PacX Grand Prize Winner Revealed!

Written by on September 25, 2013 in Other News, Technology
PacX Wave Glider Benjamin approaches Hawaii's Big Island. Photo courtesy of Liquid Robotics.

PacX Wave Glider Benjamin approaches Hawaii’s Big Island. Photo courtesy of Liquid Robotics.

Last December, Wave Gliders designed by Liquid Robotics became the first autonomous vehicles to cross the Pacific Ocean. One of the PacX Wave Gliders, Benjamin, traveled over 9,442 nautical miles, earning Liquid Robotics the record for longest distance traveled by an autonomous vehicle on Earth.

The PacX voyage was designed to not only prove that unmanned vehicles could successfully travel such distances, but also to collect a large body of scientific data that would be useful to people around the world. During the crossing, Wave Gliders collected 5.5 million discrete data points. In order to determine how that data could best be used, Liquid Robotics came up with the PacX Challenge: a contest designed to encourage people to use the data in a unique, productive or innovative way.

Of the thousands of people who accessed the data, 27 abstracts were submitted. Seven ocean researchers from different organizations made up the Science Board that voted for five finalists and, eventually, the grand prize winner who was announced yesterday at Oceans’13 in San Diego.

The PacX Challenge Grand Prize Winner is Dr. Tracy Villareal, professor of marine science at the University of Texas at Austin. Dr. Villareal received a $50,000 research grant from BP and six months of Wave Glider data services from Liquid Robotics valued at over $300,000.

His winning research compared the PacX data against U.S. satellite data, which is something that had not been done before. The Board felt that Dr. Villareal’s research will be referenced by many scientists in the future. In addition to validating satellite data, Dr. Villareal’s research highlights the Wave Gliders’ ability to collect data in real-time. At any point in the Wave Glider’s voyage, it can be redirected to areas that seem particularly interesting, which is something that can’t be done with a satellite.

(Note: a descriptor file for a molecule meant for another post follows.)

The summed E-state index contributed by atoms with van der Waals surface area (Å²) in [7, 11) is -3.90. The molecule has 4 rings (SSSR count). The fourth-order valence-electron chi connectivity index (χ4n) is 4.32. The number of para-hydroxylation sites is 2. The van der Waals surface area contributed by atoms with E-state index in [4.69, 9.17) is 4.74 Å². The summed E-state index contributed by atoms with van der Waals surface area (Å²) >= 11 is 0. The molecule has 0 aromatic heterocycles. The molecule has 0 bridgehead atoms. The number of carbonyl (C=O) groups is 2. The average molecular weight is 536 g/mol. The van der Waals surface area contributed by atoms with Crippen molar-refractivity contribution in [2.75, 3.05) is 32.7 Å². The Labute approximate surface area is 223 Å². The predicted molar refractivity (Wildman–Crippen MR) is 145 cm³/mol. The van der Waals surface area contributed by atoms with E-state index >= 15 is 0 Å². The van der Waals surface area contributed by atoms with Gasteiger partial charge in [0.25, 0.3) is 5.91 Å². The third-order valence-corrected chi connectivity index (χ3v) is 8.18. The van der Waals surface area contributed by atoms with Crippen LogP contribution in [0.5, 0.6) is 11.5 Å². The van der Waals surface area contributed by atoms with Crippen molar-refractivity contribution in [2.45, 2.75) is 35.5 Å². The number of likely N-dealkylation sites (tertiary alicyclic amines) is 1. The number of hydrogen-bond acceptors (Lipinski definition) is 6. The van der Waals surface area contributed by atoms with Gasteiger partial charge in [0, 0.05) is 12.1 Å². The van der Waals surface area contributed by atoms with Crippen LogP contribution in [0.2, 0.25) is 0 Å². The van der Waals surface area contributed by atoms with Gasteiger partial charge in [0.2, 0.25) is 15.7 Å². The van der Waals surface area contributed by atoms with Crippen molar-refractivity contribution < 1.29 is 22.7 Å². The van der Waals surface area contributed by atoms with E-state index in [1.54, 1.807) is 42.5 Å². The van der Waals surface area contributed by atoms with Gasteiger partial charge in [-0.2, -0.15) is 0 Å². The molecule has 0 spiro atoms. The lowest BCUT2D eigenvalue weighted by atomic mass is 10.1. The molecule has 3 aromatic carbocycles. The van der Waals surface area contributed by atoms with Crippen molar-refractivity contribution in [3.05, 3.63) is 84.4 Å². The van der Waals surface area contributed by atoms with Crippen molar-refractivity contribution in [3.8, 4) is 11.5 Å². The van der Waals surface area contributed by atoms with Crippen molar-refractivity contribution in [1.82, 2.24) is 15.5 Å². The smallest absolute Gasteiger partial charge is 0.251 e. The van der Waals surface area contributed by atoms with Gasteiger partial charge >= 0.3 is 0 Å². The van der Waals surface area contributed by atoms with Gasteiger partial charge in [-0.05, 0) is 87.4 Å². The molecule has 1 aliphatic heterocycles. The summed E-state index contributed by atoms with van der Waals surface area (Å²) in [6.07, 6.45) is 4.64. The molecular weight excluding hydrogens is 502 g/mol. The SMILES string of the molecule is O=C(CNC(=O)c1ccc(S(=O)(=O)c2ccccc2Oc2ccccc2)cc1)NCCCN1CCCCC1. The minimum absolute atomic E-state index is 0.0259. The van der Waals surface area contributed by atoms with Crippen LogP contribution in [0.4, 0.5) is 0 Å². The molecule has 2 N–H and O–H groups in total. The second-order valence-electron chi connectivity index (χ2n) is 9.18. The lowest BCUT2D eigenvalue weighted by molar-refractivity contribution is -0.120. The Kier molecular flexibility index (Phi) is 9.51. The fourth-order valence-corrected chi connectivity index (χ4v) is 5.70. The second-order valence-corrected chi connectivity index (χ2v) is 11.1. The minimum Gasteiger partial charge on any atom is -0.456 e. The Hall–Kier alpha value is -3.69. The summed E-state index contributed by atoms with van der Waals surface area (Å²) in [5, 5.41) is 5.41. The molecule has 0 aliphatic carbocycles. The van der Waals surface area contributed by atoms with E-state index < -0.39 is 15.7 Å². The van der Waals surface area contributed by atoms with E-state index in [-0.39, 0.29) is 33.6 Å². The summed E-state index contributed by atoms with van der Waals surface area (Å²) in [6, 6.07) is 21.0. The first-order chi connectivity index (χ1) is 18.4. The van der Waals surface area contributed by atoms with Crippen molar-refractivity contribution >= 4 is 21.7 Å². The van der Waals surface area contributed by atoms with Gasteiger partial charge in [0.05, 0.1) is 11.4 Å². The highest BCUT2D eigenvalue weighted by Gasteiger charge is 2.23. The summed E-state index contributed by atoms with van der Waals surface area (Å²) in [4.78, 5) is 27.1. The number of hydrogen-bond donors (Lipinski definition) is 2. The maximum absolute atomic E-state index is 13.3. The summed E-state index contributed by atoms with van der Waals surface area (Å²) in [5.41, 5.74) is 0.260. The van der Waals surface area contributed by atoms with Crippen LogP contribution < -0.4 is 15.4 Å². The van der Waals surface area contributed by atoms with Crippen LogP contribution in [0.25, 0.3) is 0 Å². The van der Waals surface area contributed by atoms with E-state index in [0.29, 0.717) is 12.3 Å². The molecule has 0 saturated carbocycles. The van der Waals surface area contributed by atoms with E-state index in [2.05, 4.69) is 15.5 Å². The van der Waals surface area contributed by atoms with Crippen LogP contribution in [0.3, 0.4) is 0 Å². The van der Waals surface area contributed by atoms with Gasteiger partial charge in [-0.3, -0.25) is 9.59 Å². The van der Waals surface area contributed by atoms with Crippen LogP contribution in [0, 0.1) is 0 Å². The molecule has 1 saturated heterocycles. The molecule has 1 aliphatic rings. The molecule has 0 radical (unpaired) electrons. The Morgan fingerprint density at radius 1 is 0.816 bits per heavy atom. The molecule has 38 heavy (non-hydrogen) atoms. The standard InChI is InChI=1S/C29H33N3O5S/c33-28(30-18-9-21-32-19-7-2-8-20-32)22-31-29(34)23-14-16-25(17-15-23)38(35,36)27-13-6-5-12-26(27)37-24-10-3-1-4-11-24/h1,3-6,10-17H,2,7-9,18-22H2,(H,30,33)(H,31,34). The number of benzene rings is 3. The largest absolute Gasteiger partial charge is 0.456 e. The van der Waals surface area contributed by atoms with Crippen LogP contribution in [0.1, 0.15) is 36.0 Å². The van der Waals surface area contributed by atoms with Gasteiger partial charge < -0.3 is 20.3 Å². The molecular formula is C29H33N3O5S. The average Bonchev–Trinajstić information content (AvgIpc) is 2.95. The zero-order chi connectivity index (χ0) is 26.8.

The other finalists include:

  • J. Michael Beman, University of California Merced, whose work combines microbial ecology, biogeochemistry, and global change science. He focuses on the responses of microbial communities to environmental change.
  • Nicole Goebel, University of California Santa Cruz, who studies the factors controlling the growth and diversity of phytoplankton in a wide range of environments, from Hawaii and New Zealand to the Long Island Sound.
  • Elise Ralph, Independent Oceanographer in Boston, MA, who is interested in surface ocean circulation. She has previously worked on surface circulation of the tropical Pacific, the Gulf Stream and several lakes.

Wave Gliders have collectively traveled over 300,000 nautical miles and counting. Check back soon for a more detailed look at the Wave Glider!

PacX Wave Glider Papa Mau is launched on its way to Australia. Photo courtesy of Liquid Robotics.

PacX Wave Glider Papa Mau is launched on its way to Australia. Photo courtesy of Liquid Robotics.

Copyright © 2013 by Marine Science Today, a publication of Marine Science Today LLC.

About the Author

About the Author: Emily Tripp is the Publisher and Editor of She holds marine science and biology degrees from the University of Miami's Rosenstiel School of Marine and Atmospheric Science and a Master of Advanced Studies degree in Marine Biodiversity and Conservation from Scripps Institution of Oceanography. When she's not writing about marine science, she's probably running around outside or playing with her dog. .


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